Refused credit? Next steps

Refused credit? Next steps

What you should be told

If you’re application for a loan or credit card is refused, the credit provider should inform you whether you were rejected because of your credit score. If the reason for your rejected application is due to you credit rating, you should be told which credit reference agency they used. You can ask for an explanation as to why your application was rejected but they aren’t obliged to offer a detailed reply.

If you notice a mistake on your credit report, then you should immediately contact the credit reference agency and request for it to be corrected. You should include an explanation and evidence for why the information is incorrect. The agency then has 28-day period in which to respond, with the relevant information being marked as ‘disputed’ whilst it is investigated.

 

Stop Applying

Every credit application is recorded on your credit file, whether it’s successful or refused. Making multiple applications for credit in a short space of time could lead to the lenders believing you to be in in financial difficulty. This may have a negative effect on your credit rating. Your credit rating can determine whether or not you are accepted or declined for credit, and can affect the amount you’re able to borrow and the interest rate you may be charged.

 

What to do next

What you do next depends on the reason you are looking for credit.

 

Paying off other debts

If your reason for borrowing is to enable you to clear other debts or to help with paying bills and living expenses, talking to a free debt adviser may be a good idea. They can advise you on how to avoid getting deeper into debt.

 

If you’re looking to fund a purchase and can afford the repayments

If your reason for borrowing is to fund a purchase, such as buying a car, then you should check your credit rating. You can do this by reviewing your own credit report before making any application for credit. Lenders can access your credit report to determine whether they will offer you a loan and at which interest rate, or how “lendable” you are. To view your credit rating you can either buy a one report or subscribe to a full credit report service. Some credit report suppliers supply a 30 day free trial, like www.creditangel.co.uk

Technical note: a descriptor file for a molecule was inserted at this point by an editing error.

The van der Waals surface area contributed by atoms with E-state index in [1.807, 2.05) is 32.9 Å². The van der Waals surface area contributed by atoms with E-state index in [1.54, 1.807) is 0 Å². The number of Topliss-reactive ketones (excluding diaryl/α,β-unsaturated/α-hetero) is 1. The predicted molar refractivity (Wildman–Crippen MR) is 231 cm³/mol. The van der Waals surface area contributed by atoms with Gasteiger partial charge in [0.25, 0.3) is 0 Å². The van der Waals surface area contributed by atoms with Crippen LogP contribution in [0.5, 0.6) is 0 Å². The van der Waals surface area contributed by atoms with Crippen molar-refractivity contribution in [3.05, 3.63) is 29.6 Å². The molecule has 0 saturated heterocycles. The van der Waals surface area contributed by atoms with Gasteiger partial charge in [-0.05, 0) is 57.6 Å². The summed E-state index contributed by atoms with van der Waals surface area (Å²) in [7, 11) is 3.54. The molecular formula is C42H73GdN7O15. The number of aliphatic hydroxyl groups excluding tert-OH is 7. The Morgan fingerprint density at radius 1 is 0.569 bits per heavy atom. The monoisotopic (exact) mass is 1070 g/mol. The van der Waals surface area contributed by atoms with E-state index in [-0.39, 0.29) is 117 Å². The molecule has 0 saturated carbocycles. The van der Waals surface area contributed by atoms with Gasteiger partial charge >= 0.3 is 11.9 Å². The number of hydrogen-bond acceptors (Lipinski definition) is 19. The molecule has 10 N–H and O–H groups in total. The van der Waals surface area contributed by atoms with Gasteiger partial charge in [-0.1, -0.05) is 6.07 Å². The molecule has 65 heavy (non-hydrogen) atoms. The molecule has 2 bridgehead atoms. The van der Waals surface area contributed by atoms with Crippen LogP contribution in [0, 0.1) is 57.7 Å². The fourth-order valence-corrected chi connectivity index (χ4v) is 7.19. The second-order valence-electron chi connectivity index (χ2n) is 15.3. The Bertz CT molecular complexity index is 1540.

If your application for credit has been refused it may be a good idea to review your current financial situation. If you’re already struggling to repay debt, talking to one of a number of organisations offering free, confidential debt advice is a option.

If you’ve managed to repay your debt, you may want to start putting money aside as a savings fund.

 

Poor credit rating? Alternative borrowing options

If you reason for borrowing is to make a purchase and you can afford the repayments, credit cards and personal loans are good options, but not the only options.

 

Credit unions

If your credit score is poor but you need to borrow money at a more affordable interest rate than that available through high street lenders, a Credit Union may be a viable option. These non-profit organisations are set up to aid people in their local community. The amount of interest they can charge is capped at 3% a month or 42.6% a year APR (1% a month in Northern Ireland). Repaying the loan early doesn’t incur any extra charges. Most credit Unions require you to save for a period before allowing you to borrow.

 

Budgeting loans from the Social Fund

If you are in desperate need, an interest-free Budgeting Loan from the Social Fund may be an option. Alternatively, your local authority in England, or the Scottish and Welsh governments may have help available.

 

Lenders of last resort

Think carefully before deciding to borrow from payday lenders, home credit or pawnbrokers. Illegal loan sharks should be avoided altogether.

Payday loans

Payday loans often charge extremely high interest rates, which can be difficult to calculate the total amount repayable. Due to the high interest rate, the risk of accumulating debt and missing payments is much higher than that of other loan types, and the fact you can rollover payments to the following month makes managing the increasing debt harder.

Home credit or doorstep lending

Home credit, or doorstep lending, is where the money is delivered to your home and someone comes to collect your repayments, usually weekly. It can be very expensive so consider this option carefully before borrowing. Check for proof that they are an FCA licensed lender.

Pawnbrokers

Pawnbrokers offer higher interest rates than traditional banks, but you don’t have to go through any credit checks, the loan is ‘secured’ against a valuable item, often jewellery known as a ‘pawn’. If you’re unable to repay your debt they will keep the item.

If you choose to use a pawnbrokers check they are a member of the National Pawnbrokers Association.

Loan sharks

Loan sharks are illegal, unlicensed lenders and will offer loans at extortionate interest rates, usually targeting desperate people. They may seem friendly at first but if you fail to meet the repayments on time you could be harassed. If you have taken a loan out from a loan shark you’re not legally required to repay the money as they are illegal lenders. Instead report them to the ‘Stop Loan Sharks’ team, for more information, visit https://www.gov.uk/report-loan-shark.

Cash for gold

If you have any Gold you want to sell, there are a number of options including postal gold websites, specialist gold merchants, TV websites and traditional pawnbrokers.

 

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